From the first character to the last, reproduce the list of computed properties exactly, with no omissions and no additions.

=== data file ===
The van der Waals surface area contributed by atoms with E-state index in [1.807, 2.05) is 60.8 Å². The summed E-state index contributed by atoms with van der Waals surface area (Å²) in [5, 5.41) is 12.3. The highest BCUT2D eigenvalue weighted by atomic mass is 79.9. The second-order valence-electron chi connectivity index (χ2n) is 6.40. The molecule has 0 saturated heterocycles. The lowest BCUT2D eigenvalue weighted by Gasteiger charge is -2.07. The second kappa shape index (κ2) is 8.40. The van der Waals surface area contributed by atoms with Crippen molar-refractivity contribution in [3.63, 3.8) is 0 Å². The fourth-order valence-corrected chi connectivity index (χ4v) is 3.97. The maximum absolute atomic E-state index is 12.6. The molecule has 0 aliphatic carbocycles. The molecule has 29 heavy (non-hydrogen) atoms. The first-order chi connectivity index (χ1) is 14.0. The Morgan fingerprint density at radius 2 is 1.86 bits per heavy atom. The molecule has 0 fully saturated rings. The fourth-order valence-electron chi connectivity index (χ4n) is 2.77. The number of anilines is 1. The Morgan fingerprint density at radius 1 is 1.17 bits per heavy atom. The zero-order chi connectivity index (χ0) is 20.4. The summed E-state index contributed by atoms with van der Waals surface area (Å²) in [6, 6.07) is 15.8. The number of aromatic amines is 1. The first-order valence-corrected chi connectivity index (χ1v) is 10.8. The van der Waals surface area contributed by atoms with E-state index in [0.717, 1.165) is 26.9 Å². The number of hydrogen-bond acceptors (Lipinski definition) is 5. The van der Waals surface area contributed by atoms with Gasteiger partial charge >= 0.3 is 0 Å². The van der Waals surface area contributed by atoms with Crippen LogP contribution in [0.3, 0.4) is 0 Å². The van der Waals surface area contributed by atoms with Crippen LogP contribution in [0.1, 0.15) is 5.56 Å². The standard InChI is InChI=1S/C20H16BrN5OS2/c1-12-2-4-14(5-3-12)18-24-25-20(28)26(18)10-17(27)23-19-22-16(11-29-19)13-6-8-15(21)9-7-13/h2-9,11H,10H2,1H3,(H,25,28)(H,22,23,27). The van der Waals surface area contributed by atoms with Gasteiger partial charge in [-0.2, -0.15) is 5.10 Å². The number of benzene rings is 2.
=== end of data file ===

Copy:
The van der Waals surface area contributed by atoms with E-state index in [1.807, 2.05) is 60.8 Å². The summed E-state index contributed by atoms with van der Waals surface area (Å²) in [5, 5.41) is 12.3. The highest BCUT2D eigenvalue weighted by atomic mass is 79.9. The second-order valence-electron chi connectivity index (χ2n) is 6.40. The molecule has 0 saturated heterocycles. The lowest BCUT2D eigenvalue weighted by Gasteiger charge is -2.07. The second kappa shape index (κ2) is 8.40. The van der Waals surface area contributed by atoms with Crippen molar-refractivity contribution in [3.63, 3.8) is 0 Å². The fourth-order valence-corrected chi connectivity index (χ4v) is 3.97. The maximum absolute atomic E-state index is 12.6. The molecule has 0 aliphatic carbocycles. The molecule has 29 heavy (non-hydrogen) atoms. The first-order chi connectivity index (χ1) is 14.0. The Morgan fingerprint density at radius 2 is 1.86 bits per heavy atom. The molecule has 0 fully saturated rings. The fourth-order valence-electron chi connectivity index (χ4n) is 2.77. The number of anilines is 1. The Morgan fingerprint density at radius 1 is 1.17 bits per heavy atom. The zero-order chi connectivity index (χ0) is 20.4. The summed E-state index contributed by atoms with van der Waals surface area (Å²) in [6, 6.07) is 15.8. The number of aromatic amines is 1. The first-order valence-corrected chi connectivity index (χ1v) is 10.8. The van der Waals surface area contributed by atoms with E-state index in [0.717, 1.165) is 26.9 Å². The number of hydrogen-bond acceptors (Lipinski definition) is 5. The van der Waals surface area contributed by atoms with Gasteiger partial charge >= 0.3 is 0 Å². The van der Waals surface area contributed by atoms with Crippen LogP contribution in [0.3, 0.4) is 0 Å². The van der Waals surface area contributed by atoms with Crippen LogP contribution in [0.1, 0.15) is 5.56 Å². The standard InChI is InChI=1S/C20H16BrN5OS2/c1-12-2-4-14(5-3-12)18-24-25-20(28)26(18)10-17(27)23-19-22-16(11-29-19)13-6-8-15(21)9-7-13/h2-9,11H,10H2,1H3,(H,25,28)(H,22,23,27). The van der Waals surface area contributed by atoms with Gasteiger partial charge in [-0.2, -0.15) is 5.10 Å². The number of benzene rings is 2.